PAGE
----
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Ruby – Pattern Matching – Second Impressions

katafrakt profile image Paweł Świątkowski ・3 min read

Since I published A quest for pattern-matching in Ruby 3 years ago, I've been called "pattern matching guy" more than once. So obviously, when I learned that PM is inevitably coming to the Ruby core, I was curious to check it out. First Impressions have already been published, so this is "Second Impressions", from my point of view.

Heads up: it's very subjective.

I'm mostly judging it by examples provided in the original Redmine ticket, such as:

class Array
  alias deconstruct itself
end

case [1, 2, 3, d: 4, e: 5, f: 6]
in a, *b, c, d:, e: Integer | Float => i, **f
  p a #=> 1
  p b #=> [2]
  p c #=> 3
  p d #=> 4
  p i #=> 5
  p f #=> {f: 6}
  e   #=> NameError
end

First of all, the code is ugly in a way that makes it hard to reason about. It looks like being added on top of a language which was not designed to support pattern matching (which is exactly the case). This might not be important in the long run, when people get used to it - but here it is, in the second impressions round.

Destructuring (why was it called deconstruction?) looks nice, but I would remove the pipe thingy. Instead of e: Integer | Float => i (which is terribly ambiguous - is it e: (Integer | Float) => i or ((e: Integer) | (Float)) => i, or something else?) it would be better to have a possibility to define a type union like in Pony. For example:

number = typeunion(Integer | Float) # hypothetic keyword typeunion
case n
in number
  puts "I'm a number"
in String
  puts "I'm string"
end

Besides that it's good, especially for getting things out of hashes.

But probably my most important problem with this proposal is that it does not let me have multiple functions defined with different type signatures, ruled by pattern matching. This is what I'm mostly missing on a daily basis working with Ruby, while having it available in Erlang or Elixir. To give you a taste of what I'm talking about:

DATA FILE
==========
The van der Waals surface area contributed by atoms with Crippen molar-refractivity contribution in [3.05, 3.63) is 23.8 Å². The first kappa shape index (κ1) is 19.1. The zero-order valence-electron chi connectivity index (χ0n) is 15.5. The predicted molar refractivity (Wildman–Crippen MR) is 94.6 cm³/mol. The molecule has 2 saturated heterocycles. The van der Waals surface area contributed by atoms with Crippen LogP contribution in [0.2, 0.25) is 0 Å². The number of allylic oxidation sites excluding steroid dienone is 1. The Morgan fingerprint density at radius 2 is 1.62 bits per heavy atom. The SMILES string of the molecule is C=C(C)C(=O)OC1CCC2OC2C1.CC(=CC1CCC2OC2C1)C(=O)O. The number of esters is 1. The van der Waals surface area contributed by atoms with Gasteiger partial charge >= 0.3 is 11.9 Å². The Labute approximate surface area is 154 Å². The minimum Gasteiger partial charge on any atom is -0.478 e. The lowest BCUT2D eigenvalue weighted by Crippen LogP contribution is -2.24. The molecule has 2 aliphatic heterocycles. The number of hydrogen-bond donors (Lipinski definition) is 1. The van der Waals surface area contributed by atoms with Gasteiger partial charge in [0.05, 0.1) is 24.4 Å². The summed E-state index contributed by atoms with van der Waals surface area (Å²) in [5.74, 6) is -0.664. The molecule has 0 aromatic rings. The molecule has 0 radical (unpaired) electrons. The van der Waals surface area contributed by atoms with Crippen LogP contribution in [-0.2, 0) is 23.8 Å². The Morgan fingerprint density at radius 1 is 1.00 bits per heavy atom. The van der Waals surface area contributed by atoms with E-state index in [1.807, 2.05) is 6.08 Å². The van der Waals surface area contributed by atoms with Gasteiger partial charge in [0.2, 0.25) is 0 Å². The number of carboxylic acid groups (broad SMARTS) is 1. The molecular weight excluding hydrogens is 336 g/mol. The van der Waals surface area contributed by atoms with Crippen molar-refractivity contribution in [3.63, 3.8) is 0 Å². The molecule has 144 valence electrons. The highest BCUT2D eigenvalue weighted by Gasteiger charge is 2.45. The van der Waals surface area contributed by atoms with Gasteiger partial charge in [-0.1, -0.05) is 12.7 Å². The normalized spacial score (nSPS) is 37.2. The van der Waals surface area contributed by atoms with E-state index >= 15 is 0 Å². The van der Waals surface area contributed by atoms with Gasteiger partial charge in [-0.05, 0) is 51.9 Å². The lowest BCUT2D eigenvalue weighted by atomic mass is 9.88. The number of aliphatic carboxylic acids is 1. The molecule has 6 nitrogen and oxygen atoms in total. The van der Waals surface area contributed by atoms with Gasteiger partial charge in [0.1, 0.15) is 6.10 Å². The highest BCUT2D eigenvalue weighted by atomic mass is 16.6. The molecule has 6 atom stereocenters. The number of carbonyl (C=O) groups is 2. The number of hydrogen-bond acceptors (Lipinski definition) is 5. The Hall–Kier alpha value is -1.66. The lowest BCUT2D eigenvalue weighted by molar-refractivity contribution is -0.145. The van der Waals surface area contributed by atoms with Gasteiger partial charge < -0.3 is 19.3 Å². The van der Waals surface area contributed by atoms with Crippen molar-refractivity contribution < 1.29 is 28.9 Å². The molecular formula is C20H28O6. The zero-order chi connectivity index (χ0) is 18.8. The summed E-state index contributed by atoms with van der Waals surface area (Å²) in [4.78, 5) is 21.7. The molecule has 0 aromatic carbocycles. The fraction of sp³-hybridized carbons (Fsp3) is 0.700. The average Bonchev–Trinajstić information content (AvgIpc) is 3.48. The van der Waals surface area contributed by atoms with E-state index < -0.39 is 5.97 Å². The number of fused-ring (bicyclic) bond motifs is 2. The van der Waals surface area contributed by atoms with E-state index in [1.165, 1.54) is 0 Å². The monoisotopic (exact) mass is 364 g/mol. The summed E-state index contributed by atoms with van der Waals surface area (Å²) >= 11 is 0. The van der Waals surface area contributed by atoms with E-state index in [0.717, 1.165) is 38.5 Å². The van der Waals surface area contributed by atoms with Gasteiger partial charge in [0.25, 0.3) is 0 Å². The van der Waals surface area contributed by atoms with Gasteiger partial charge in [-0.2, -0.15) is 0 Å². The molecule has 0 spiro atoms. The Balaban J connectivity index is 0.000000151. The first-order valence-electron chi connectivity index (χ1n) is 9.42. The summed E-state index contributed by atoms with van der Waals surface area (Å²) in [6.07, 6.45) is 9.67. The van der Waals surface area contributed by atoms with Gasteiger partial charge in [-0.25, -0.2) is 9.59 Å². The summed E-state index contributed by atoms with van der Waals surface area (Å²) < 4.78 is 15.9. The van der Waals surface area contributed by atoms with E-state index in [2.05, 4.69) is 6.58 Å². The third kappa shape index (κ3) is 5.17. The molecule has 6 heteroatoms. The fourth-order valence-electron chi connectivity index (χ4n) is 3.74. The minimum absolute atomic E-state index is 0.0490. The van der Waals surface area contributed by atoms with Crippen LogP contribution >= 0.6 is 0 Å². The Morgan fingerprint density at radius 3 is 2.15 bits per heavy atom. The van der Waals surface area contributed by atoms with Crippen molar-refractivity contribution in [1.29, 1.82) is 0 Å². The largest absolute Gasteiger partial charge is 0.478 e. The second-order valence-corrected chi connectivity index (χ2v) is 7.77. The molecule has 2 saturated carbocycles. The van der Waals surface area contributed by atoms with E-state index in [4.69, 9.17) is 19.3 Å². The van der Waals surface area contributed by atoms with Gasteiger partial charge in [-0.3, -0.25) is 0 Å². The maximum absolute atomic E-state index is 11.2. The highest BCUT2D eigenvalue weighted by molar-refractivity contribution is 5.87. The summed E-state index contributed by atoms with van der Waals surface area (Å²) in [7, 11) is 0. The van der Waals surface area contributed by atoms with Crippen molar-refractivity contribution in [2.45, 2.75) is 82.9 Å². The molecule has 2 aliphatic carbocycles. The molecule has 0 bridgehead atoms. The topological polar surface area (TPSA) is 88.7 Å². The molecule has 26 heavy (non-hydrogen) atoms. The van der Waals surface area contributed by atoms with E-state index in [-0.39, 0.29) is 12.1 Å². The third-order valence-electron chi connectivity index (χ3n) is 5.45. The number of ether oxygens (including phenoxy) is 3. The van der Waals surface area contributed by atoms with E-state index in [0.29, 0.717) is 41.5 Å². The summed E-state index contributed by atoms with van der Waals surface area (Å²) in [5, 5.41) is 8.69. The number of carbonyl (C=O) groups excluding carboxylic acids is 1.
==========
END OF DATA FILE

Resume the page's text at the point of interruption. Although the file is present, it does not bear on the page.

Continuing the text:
class Writer
  def write_five_times(text => String)
    puts text * 5
  end

  def write_five_times(text => Integer)
    puts text.to_s * 5
  end

  def write_five_times(text => Object)
    raise NotImplementedError
  end
end

Of course, to achieve what's in code listing above, it would be much larger and complicated change. Basically it would be like introducing proper types to Ruby. It needs to allow having one method defined mutiple times in one class, but without shadowing previous definitions. I don't think that Ruby will ever go this way, yet this is something that would clean up my code in few places significantly.

I also realised that while working on Noaidi – my implementation of pattern matching. I don't really want plain pattern matching somewhere in the code, as I can make most cases work with good old case in Ruby. But I would like to be able to write modules that behave kind of like the ones in Elixir.

And this is being made possible in Noaidi. I have an experimental branch enabling this and I hope I will be able to finish it some day. Such module would look like this:

module Math
  extend Noaidi::DSL

  fun(:fib, 0..1)    { 1 }
  fun(:fib, Integer) { |n| add(fib(n-1), fib(n-2)) }
  fun(:fib, Object)  { raise NotImplementedError }